Bob Lanier, dominant center of the 70s and 80s, dies at 73

Bob Lanier, who as a centerpiece for the Detroit Pistons and Milwaukee Bucks in the 1970s and 1980s exploited a skillful left-hander shot, a soft medium jumper and solid rebounding skills in a career in the Hall of Fame, died Tuesday in Phoenix. Hey what 73.

The NBA said he died after a brief illness but did not provide any other details.

Lanier, who stood 6 feet-11 feet tall and weighed around 250 pounds, excelled in an era of dominant centers like Wilt Chamberlain, Kareem Abdul-Jabbar, Nate Thurmond, and Wes Unseld.

“The guys didn’t change teams much, so when you faced the Bulls or the Bucks or New York, you had all these rivalries,” he told in 2018. “Lanier vs Jabbar! Jabbar vs. Willis Reed! And then Chamberlain and Artis Gilmore and Bill Walton! You had all these great great men and the game was played from the inside out. “

He added: “It was a tougher, much more physical game than we played in the ’70s. You could lead people with your elbows. They started reducing the number of fights by fining people more. Oh, it was a tough and rough game. “

As the Pistons rookie in the 1970-71 season, Lanier shared time at the center with Otto Moore. In his second season, as a full-time owner, he averages 25.7 points and 14.2 rebounds per gameputting him in the top 10 of the championship in both categories.

“He understood the little nuances of the game,” said Dave Bing, a Pistons teammate and Hall of Famer mate, in a video biography of Lanier shown on Fox Sports Detroit in 2012. “He could shoot 18-20 feet as well as any guard. He had a hook shot – nobody except Kareem had a hook shot like him. He could do whatever he wanted. “

Lanier wore what were believed to be size 22 sneakers. In 1989, however, a Converse representative disputed that notion, claiming they were actually size 18 ½. Whatever their actual size, a pair of Lanier trainers, bronzed, are in the collection of the Naismith Memorial Basketball Hall of Fame in Springfield, Mass.

During nine full seasons with the Pistons, Lanier played in seven All-Star Games. He was voted Most Valuable Player of the 1974 All-Star Game, in which he led all scorers with 24 points.

But the Pistons have only had four winning seasons during his time with the team and never advanced very far in the playoffs. The roster was often changing. Coaches came and went. Lanier has faced knee injuries and other physical setbacks.

“It was like an unfulfilled life,” he told Fox Sports Detroit.

In the early 1980s, with the Pistons’ record of 14-40, the team ceded Lanier to the Milwaukee Bucks for a younger center, Kent Benson, and a 1980 first-round draft pick. Frustrated by the Pistons’ lack of success, Lanier had asked to be sent to a playoff contender.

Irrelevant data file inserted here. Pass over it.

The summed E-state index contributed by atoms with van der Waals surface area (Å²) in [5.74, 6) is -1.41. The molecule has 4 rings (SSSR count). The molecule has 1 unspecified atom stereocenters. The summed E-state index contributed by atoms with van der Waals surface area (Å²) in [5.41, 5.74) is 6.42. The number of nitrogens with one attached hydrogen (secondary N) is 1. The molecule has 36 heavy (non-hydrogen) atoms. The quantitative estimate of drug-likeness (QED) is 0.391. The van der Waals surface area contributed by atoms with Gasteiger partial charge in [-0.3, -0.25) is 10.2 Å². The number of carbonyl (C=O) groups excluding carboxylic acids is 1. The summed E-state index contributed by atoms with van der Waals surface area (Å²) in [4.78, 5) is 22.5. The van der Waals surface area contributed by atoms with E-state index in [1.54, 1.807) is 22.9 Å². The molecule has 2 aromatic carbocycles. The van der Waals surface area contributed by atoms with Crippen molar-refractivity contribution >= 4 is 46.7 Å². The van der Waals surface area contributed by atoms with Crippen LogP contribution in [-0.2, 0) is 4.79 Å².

“I’m a little relieved, but also a little sad,” he told The Detroit Free Press. “I have many fond memories of Detroit.”

Lanier averaged 22.7 points and 11.8 rebounds per game with the Pistons.

Robert Jerry Lanier Jr. was born on 10 September 1948 in Buffalo to Robert and Nannie Lanier. Young Bob was 6 feet 5 when he was a sophomore in high school and there he played well enough to be courted by dozens of colleges. He chose St. Bonaventure University in Allegany, New York

It was a feeling there averaging 27.6 points and 15.7 rebounds in three seasons.

In 1970, the Bonnies defeated Villanova by winning the East Regional Finals of the NCAA Men’s Basketball Tournament, sending them to the Final Four. But Lanier injured his knee during the match, forcing the Bonnies to face Jacksonville in the national semi-final without him. Lot of San Bonaventura, 91-83.

“I didn’t even know when I tore my knee,” Lanier told The Buffalo News in 2007. “But when I ran back down the field and tried to pivot, my leg collapsed. I didn’t know at the time. of having ripped my MCL “

Lanier was still recovering from knee surgery when the Pistons chose him no. 1 overall in the NBA draft; he was also chosen n. 1 of the New York (now Brooklyn) Nets of the American Basketball Association. He immediately signed with Detroit.

Although he has had statistically better years with the Pistons, Lanier has had more team successes with the Bucks (and has also played in another All-Star Game). Under the leadership of manager Don Nelson, the Bucks won 60 games during the 1980-81 season and progressed to the Eastern Conference Finals in 1982-83 and 1983-84.

Lanier was also president of the players union, the National Basketball Players Association and helped negotiate a collective bargaining agreement in 1983 which avoided a strike.

Early in the 1983-84 season, his last as a player, Lanier got mad at Pistons center Bill Laimbeer for pissing him off at the Silverdome in Pontiac, Michigan. Lanier reacted with a left hook that leveled Laimbeer and broke his nose.

The act not only earned Lanier a $ 5,000 fine; he also delayed the withdrawal of his no. 16 Pistons jersey until 1993. The Bucks withdrew his number at the end of 1984.

He was inducted into the Basketball Hall of Fame in 1992.

Retired, he owned a marketing company and worked extensively with the NBA as a global ambassador and special assistant to David Stella, the league’s longtime commissioner, and Adam Silver, his successor. Lanier also served as an assistant manager under Nelson with the Golden State Warriors during the 1994-95 season and replaced him as interim manager for the final 37 games of the season following Nelson’s resignation.

Information on survivors was not immediately available.

Lanier said after his retirement he was less likely to be recognized by the public than when he was a player. After Shaquille O’Neal, one of the league’s most dominant centers, arrived in the early 1990s, people thought he must be O’Neal’s father, he told in 2018.

“‘Wear those big shoes,’” he said people would tell him. “I just get along well. ‘Yes, I’m Shaq’s father.’ “